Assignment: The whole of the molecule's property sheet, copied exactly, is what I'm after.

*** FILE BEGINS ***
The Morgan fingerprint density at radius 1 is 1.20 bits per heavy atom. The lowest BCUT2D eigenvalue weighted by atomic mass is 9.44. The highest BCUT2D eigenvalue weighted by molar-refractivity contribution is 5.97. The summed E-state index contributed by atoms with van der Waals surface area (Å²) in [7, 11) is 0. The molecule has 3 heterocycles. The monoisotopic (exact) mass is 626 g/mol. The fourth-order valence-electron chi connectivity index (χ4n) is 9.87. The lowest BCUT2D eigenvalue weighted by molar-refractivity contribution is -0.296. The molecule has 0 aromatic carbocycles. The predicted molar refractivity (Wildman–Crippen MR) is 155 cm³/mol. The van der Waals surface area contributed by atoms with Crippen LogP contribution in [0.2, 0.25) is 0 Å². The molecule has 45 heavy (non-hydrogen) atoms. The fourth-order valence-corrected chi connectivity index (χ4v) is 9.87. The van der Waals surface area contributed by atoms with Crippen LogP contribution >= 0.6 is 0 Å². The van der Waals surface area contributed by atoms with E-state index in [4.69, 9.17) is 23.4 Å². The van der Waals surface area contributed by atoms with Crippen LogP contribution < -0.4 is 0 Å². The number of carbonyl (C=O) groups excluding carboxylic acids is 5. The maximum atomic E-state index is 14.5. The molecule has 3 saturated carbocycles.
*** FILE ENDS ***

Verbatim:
The Morgan fingerprint density at radius 1 is 1.20 bits per heavy atom. The lowest BCUT2D eigenvalue weighted by atomic mass is 9.44. The highest BCUT2D eigenvalue weighted by molar-refractivity contribution is 5.97. The summed E-state index contributed by atoms with van der Waals surface area (Å²) in [7, 11) is 0. The molecule has 3 heterocycles. The monoisotopic (exact) mass is 626 g/mol. The fourth-order valence-electron chi connectivity index (χ4n) is 9.87. The lowest BCUT2D eigenvalue weighted by molar-refractivity contribution is -0.296. The molecule has 0 aromatic carbocycles. The predicted molar refractivity (Wildman–Crippen MR) is 155 cm³/mol. The van der Waals surface area contributed by atoms with Crippen LogP contribution in [0.2, 0.25) is 0 Å². The molecule has 45 heavy (non-hydrogen) atoms. The fourth-order valence-corrected chi connectivity index (χ4v) is 9.87. The van der Waals surface area contributed by atoms with Crippen LogP contribution >= 0.6 is 0 Å². The van der Waals surface area contributed by atoms with E-state index in [4.69, 9.17) is 23.4 Å². The van der Waals surface area contributed by atoms with Crippen LogP contribution < -0.4 is 0 Å². The number of carbonyl (C=O) groups excluding carboxylic acids is 5. The maximum atomic E-state index is 14.5. The molecule has 3 saturated carbocycles.